New Center for Justice and Equity targets systemic racism in New Hampshire
‘We envision a New Hampshire that offers fair opportunities for all Granite Staters’
A newly formed nonprofit, the NH Center for Justice and Equity, will be focusing on advancing issues of racial, economic justice and health equity in New Hampshire, its organizers say.
The center, they say, will also seek to foster a greater dialogue among Granite Staters, including those in leadership positions, to find actionable solutions to systemic racism that will better reflect New Hampshire’s realities and values.
Anthony Poore, a former executive director of New Hampshire Humanities, is president and CEO of the new organization, said, “We envision a New Hampshire that offers fair opportunities for all Granite Staters, regardless of your age, gender, who you love, where you grew up, or the language of origin you speak.”
The NHG Center for Justice & Equity will focus on New Hampshire’s communities of color and similarly marginalized communities. Poore said the center will act as a convener across various stakeholders and sectors, building relationships and power and will engage and encourage more people to take part in fostering human and capital resource sharing, particularly when similar efforts are often siloed, duplicative and under-resourced.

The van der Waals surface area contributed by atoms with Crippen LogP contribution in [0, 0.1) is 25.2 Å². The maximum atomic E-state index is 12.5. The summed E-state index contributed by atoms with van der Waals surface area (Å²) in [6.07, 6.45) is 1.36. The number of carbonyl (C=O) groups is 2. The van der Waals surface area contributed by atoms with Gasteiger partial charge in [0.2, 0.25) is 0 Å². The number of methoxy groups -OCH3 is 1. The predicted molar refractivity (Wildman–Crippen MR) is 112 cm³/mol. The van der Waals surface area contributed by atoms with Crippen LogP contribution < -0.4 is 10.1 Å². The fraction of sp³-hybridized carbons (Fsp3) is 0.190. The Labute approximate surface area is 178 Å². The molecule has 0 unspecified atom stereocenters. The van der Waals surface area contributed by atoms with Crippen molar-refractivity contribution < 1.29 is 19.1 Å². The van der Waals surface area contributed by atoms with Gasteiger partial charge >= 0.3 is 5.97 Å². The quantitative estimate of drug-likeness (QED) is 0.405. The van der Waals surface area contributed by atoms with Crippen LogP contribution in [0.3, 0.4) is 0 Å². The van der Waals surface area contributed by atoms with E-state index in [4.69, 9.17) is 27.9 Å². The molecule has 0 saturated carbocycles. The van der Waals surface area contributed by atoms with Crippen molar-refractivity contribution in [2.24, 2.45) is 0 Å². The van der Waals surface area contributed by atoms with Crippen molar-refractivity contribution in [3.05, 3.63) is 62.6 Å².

He said the center will also encourage communication, coordination and collaboration across issues and opportunities, as well as operational support to current projects in areas that include law enforcement/criminal justice, civic engagement, government, education, health and economic development.
“We will provide backbone support to those projects that are already underway, with the understanding, these efforts must be aligned and focused on structural reforms, collaboration across sectors, and an understanding that social change requires a deep understanding of complex systems, power-sharing, trust and communication,” Poore said.
Poore eventually wants to see the Center become a community development financial institution (CDFI), moving real capital into communities in what he said would be uniquely beneficial and democratic ways.
“For me, this is a culmination of my work over 30 years coming to bear at one singular point. I recognize the responsibility that lies ahead, but it’s also what I’ve been working for all my career. I understand how systems work and I want to use all these resources in support of the center’s mission.”